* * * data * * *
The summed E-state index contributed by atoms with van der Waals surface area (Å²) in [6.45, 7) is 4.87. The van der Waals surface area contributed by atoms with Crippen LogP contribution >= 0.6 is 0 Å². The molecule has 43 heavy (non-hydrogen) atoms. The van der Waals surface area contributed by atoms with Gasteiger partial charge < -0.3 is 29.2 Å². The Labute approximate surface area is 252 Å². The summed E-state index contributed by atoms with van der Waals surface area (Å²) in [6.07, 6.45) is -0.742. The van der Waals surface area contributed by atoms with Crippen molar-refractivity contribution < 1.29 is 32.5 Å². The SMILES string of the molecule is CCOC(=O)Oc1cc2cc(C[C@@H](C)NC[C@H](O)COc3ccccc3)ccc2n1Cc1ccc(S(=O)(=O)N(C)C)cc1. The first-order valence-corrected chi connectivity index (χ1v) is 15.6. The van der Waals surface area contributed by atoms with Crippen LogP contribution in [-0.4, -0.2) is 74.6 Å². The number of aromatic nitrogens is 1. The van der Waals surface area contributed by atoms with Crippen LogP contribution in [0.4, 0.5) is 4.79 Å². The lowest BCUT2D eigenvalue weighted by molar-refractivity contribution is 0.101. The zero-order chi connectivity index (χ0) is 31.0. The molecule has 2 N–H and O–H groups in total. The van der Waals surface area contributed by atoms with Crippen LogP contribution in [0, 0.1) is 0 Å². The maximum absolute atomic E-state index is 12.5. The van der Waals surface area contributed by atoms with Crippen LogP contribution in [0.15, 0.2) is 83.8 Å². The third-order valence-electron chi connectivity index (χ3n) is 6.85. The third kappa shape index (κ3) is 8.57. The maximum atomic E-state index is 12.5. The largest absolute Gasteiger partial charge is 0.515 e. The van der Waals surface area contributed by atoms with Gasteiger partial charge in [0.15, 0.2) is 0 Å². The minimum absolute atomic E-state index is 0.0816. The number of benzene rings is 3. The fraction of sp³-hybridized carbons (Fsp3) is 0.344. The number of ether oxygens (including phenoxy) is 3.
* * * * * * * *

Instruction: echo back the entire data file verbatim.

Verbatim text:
The summed E-state index contributed by atoms with van der Waals surface area (Å²) in [6.45, 7) is 4.87. The van der Waals surface area contributed by atoms with Crippen LogP contribution >= 0.6 is 0 Å². The molecule has 43 heavy (non-hydrogen) atoms. The van der Waals surface area contributed by atoms with Gasteiger partial charge < -0.3 is 29.2 Å². The Labute approximate surface area is 252 Å². The summed E-state index contributed by atoms with van der Waals surface area (Å²) in [6.07, 6.45) is -0.742. The van der Waals surface area contributed by atoms with Crippen molar-refractivity contribution < 1.29 is 32.5 Å². The SMILES string of the molecule is CCOC(=O)Oc1cc2cc(C[C@@H](C)NC[C@H](O)COc3ccccc3)ccc2n1Cc1ccc(S(=O)(=O)N(C)C)cc1. The first-order valence-corrected chi connectivity index (χ1v) is 15.6. The van der Waals surface area contributed by atoms with Crippen LogP contribution in [-0.4, -0.2) is 74.6 Å². The number of aromatic nitrogens is 1. The van der Waals surface area contributed by atoms with Crippen LogP contribution in [0.4, 0.5) is 4.79 Å². The lowest BCUT2D eigenvalue weighted by molar-refractivity contribution is 0.101. The zero-order chi connectivity index (χ0) is 31.0. The molecule has 2 N–H and O–H groups in total. The van der Waals surface area contributed by atoms with Crippen LogP contribution in [0, 0.1) is 0 Å². The maximum absolute atomic E-state index is 12.5. The van der Waals surface area contributed by atoms with Crippen LogP contribution in [0.15, 0.2) is 83.8 Å². The third-order valence-electron chi connectivity index (χ3n) is 6.85. The third kappa shape index (κ3) is 8.57. The maximum atomic E-state index is 12.5. The largest absolute Gasteiger partial charge is 0.515 e. The van der Waals surface area contributed by atoms with Gasteiger partial charge in [0.15, 0.2) is 0 Å². The minimum absolute atomic E-state index is 0.0816. The number of benzene rings is 3. The fraction of sp³-hybridized carbons (Fsp3) is 0.344. The number of ether oxygens (including phenoxy) is 3.